Size Does Matter, IIHS Crash Tests Prove It
The IIHS tested Honda Fit, Smart Fortwo, and Toyota Yaris by conducting frontal crash tests, instead of using its frontal offset barrier test. All of the three vehicles prove they are "poor performers in the frontal collisions with midsize cars".
Two physical factors are essential to what happens to occupants of a vehicle during a frontal crash. The weight of a vehicle determines how much the velocity of the car will change during an impact (the greater the change, the greater the forces on the people inside and the higher the injury risk).
On the other hand, the vehicle size (especially the distance between the front of the vehicle and the passenger cabin) determines how big the force exerted on the occupants is. The bigger the distance, the lower the forces on the occupants.
The test proved, once more, that the people in the smaller vehicle are at greater risk of injury than the ones in the bigger vehicle. The test confirm the crash statistics, which showed that the death rate in 1 to 3 year-old minicars in multiple-vehicle crashes during 2007 was almost twice as high as the rate in very large cars.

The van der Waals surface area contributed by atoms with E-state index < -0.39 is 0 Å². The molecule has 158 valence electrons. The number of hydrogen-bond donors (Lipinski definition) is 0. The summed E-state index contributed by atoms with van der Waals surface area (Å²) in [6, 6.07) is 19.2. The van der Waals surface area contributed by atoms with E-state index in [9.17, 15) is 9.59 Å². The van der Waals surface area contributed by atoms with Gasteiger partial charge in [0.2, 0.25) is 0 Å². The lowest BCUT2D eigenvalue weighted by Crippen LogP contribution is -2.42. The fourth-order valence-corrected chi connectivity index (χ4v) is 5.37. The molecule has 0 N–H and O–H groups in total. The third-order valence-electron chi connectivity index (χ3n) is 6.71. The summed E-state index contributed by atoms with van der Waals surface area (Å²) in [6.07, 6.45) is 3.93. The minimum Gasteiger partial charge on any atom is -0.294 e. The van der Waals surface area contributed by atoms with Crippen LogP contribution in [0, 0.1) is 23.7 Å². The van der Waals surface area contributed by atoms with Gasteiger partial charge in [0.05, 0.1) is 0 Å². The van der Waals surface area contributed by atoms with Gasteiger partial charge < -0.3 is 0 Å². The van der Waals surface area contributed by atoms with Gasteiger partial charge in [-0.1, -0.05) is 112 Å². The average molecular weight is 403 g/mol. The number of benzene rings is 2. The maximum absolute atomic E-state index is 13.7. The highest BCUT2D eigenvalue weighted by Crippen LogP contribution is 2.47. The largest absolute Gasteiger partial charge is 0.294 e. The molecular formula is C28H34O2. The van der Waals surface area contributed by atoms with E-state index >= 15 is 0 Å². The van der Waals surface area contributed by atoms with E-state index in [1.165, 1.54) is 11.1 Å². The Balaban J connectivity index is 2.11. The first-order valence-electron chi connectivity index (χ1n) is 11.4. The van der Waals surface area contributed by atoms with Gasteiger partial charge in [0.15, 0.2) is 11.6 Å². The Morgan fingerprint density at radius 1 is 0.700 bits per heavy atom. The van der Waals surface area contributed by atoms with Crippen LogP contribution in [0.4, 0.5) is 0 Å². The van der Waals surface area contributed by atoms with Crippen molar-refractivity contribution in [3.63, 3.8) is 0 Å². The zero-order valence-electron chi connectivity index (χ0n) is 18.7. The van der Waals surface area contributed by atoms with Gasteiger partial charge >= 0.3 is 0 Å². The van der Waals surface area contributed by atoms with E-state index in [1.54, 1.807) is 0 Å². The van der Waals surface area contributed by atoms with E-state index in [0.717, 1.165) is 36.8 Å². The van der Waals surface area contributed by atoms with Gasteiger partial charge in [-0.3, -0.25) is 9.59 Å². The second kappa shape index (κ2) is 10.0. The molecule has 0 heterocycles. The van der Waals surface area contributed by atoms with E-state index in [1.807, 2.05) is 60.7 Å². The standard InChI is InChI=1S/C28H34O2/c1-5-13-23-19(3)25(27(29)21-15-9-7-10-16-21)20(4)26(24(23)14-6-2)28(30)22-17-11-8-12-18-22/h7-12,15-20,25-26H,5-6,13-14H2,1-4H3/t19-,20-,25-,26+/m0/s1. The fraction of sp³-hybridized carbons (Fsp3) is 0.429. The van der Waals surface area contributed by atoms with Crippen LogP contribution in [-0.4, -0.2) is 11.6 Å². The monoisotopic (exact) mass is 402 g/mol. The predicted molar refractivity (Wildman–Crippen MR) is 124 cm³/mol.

"Though much safer than they were a few years ago, minicars as a group do a comparatively poor job of protecting people in crashes, simply because they're smaller and lighter. In collisions with bigger vehicles, the forces acting on the smaller ones are higher, and there's less distance from the front of a small car to the occupant compartment to 'ride down' the impact. These and other factors increase injury likelihood," Adrian Lund, IIHS president said in a release.
Later today we will bring you the comparative crash test results, as found by IIHS by crashing Honda Accord with Honda Fit, Mercedes C Klasse with Smart Fortwo and Toyota Camry versus Toyota Yaris.
Updated on April 15th with videos here.